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Bar Tartine: Techniques & Recipes Hardcover – November 25, 2014
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About the Author
Nicolaus Balla and Cortney Burns are the co-chefs and couple behind the beloved San Francisco Mission District eatery Bar Tartine (sister restaurant to Tartine Bakery). They are fiercely loyal to using local produce and to making anything and everything by hand. Nick was born in Michigan but spent some of his childhood in New York, moved to Hungary for part of high school, went to culinary school, and then traveled extensively in Japan while learning to make hand-crafted ingredients. Cortney grew up in Chicago, spending time in Nepal and India studying the Tibetan language and cultural anthropology. She worked for years cooking in restaurants, spending her free time learning the preservation techniques of past generations from old cookbooks, memoirs, and family histories. They both ended up in San Francisco, drawn by the talent of the chefs and farmers in the Bay Area. Their cooking is a product of the foods they grew up eating with their families in the Midwest and that they have experienced during their travels abroad. Bar Tartine has been featured in Men's Health, USA Today, InStyle, Bon Appétit, Travel + Leisure, Wired, and Food & Wine among other top local and national outlets.
Chad Robertson is San Francisco–based cofounder of Tartine Bakery and Bar Tartine, and coauthor of Tartine and author of Tartine Bread and Tartine Book No. 3, which he also photographed.
Top customer reviews
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Bar Tartine is a lovely book. The photographs are stunning. The recipes are creative and complex. I might, someday, try one of them.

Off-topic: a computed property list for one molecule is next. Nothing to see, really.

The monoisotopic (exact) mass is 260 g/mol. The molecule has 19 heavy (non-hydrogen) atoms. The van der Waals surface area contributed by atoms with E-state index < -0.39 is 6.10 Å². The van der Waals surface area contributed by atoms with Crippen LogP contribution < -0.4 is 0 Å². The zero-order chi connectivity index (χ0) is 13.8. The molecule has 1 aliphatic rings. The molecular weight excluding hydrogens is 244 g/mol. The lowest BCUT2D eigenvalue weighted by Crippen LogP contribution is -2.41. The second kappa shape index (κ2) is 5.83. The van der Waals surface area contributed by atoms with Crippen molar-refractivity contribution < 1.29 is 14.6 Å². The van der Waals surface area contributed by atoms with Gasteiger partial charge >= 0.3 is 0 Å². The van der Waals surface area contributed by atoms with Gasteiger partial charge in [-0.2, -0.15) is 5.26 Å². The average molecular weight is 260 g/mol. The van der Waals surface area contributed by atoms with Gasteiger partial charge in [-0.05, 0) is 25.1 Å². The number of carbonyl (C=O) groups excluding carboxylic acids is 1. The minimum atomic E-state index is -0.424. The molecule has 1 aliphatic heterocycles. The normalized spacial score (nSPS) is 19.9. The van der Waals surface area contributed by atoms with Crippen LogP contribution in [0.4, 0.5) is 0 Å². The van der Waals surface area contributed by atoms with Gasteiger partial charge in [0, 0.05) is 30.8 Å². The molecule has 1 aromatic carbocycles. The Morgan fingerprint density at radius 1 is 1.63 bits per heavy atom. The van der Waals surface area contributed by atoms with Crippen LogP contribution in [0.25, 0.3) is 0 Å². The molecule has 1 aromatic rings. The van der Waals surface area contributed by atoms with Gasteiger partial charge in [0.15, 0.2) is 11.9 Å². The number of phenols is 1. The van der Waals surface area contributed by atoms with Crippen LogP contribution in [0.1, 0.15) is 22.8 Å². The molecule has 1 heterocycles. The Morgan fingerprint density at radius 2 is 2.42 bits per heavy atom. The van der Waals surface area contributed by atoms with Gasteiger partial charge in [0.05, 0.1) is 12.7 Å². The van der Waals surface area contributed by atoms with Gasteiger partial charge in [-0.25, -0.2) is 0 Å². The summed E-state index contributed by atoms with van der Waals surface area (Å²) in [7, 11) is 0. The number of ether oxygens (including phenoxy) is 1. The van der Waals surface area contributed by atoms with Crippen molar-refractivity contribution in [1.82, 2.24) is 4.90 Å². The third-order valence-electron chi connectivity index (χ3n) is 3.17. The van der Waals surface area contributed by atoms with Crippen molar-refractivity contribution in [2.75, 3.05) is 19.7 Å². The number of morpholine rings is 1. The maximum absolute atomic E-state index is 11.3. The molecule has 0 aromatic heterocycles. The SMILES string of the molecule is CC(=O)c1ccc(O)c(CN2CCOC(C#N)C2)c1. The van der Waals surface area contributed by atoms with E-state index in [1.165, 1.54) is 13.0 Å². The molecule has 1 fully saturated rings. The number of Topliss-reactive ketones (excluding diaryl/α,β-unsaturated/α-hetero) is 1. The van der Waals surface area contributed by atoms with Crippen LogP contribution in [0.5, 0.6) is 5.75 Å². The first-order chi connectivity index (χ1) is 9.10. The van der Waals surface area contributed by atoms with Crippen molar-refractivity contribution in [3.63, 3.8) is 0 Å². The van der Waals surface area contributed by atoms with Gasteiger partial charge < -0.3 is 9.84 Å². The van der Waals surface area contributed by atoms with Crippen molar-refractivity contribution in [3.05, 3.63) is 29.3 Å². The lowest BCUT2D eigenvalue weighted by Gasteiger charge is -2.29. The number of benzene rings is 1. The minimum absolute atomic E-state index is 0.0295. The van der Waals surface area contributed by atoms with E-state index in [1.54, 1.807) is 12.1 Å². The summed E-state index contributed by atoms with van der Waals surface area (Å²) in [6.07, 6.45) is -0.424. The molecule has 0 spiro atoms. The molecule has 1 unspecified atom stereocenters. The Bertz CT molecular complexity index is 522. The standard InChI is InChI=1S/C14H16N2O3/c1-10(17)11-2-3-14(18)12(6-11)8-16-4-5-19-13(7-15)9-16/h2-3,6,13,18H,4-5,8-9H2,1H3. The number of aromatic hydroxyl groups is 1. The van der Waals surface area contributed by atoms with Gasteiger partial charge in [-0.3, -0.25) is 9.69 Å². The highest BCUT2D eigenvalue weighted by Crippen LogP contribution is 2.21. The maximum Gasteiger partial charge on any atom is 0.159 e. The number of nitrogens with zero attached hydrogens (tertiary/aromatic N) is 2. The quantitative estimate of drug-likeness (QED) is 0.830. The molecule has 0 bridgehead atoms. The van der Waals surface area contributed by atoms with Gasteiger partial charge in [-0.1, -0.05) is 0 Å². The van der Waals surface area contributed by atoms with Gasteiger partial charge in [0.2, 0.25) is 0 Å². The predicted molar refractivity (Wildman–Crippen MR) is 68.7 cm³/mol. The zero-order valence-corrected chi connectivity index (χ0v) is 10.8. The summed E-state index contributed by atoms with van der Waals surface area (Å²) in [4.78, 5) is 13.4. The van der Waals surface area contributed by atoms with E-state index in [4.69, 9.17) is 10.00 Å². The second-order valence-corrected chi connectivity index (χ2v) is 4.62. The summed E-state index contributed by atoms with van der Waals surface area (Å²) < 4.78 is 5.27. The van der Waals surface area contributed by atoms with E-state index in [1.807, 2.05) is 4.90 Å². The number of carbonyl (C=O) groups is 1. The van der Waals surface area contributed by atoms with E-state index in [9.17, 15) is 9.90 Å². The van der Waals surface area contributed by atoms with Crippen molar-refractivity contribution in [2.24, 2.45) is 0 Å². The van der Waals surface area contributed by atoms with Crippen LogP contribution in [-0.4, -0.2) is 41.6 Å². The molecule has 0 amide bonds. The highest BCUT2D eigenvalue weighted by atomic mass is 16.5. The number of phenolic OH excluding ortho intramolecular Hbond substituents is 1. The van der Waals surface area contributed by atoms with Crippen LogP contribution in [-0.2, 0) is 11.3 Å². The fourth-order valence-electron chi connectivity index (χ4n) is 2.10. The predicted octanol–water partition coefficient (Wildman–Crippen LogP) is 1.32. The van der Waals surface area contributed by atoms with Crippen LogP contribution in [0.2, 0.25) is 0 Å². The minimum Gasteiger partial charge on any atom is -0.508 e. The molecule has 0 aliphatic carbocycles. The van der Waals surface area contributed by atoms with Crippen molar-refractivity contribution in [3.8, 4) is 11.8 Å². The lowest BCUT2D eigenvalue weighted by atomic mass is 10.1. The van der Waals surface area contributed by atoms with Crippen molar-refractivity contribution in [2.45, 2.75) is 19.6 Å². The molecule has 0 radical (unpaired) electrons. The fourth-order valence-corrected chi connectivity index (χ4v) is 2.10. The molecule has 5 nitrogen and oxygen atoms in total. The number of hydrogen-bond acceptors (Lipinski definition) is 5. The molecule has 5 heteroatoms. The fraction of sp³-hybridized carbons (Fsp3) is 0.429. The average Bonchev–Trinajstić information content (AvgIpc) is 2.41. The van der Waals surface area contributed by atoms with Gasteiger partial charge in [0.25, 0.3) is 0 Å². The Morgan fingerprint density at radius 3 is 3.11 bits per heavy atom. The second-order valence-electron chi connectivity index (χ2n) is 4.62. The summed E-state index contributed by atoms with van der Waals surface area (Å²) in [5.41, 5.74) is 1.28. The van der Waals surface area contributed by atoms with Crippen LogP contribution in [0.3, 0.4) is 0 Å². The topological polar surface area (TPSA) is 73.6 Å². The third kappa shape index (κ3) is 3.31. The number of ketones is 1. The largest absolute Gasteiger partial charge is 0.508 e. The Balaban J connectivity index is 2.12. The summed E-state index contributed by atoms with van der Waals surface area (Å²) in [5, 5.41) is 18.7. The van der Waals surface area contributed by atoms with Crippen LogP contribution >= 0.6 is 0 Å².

I will not be making any of these recipes anytime soon for a few reasons. As I'm sure the other reviews have mentioned again and again, each recipe calls for one or more ingredients that one must prepare using the techniques section that comprises the first half of the book. These ingredients are brined, pickled, smoked, dried, powdered, smoked, burnt, smoked then powdered...etc. I just do not have enough refrigerator space to devote to 10+ vats of various foods, in various stages of being transformed from simple to delicious. I live in Europe, and the fridges here tend to be small (note to any Europeans reading this, none of the things in this book will fit in your fridge, but if you are a native European, you may be braver than I when it comes to not refrigerating things). Also, only one person that I know in my town owns a gas oven, and it is the kind without a pilot light, so all of those dried food recipes are out.
The other thing is, for all of the time spent on techniques, there is very little information about how to use the resulting pickles and powders and sauces, other than in other equally daunting recipes at the end of the book. I might be persuaded to cook heads of garlic at 130F in my rice cooker for 3 WEEKS if there was a list of more than three ways in which I could actually use black garlic.
All of that said, I will never climb Mt. Everest, but I do occasionally enjoy reading books about this feat. Hence, 4 stars for an interesting and engaging book about cooking techniques that I will likely never use.
Of course, homemade garlic powder may at first blush seem a "you've got to be kidding me" directive if you're starting one of the recipes in the second half of the book and see it listed in the ingredients. Well, if you just want to make that particular recipe, you don't have to make the garlic powder; you can easily substitute store-bought. But if it's garlic season and you saw a great deal at the farmer's market and maybe you bought more than you can really use, why not dehydrate some and make powder for future use? I'm slowly adding things to my pantry as I have time and abundance of raw materials.
Another reason I wouldn't recommend this book to a beginning cook is that blindly following the recipes may not always yield the best result. Recipes that include a sauce, for example, often yield excessive amounts of sauce. This is a common occurrence in cookbooks from restaurants, probably because the chefs are accustomed to preparing large quantities of sauces for use in multiple dishes. Experienced cooks shouldn't have much trouble estimating the sauce volume and either making a fraction of it or saving the excess for another use.
So bottom line, if you're just starting to cook or don't want to spend much time in the kitchen, hold of on this book until one or both of those conditions change. But, say, if you mastered Sally Fallon's Nourishing Traditions years ago and want to be even more intense in the kitchen and truly wow your dinner guests, you will love this book. I sure do.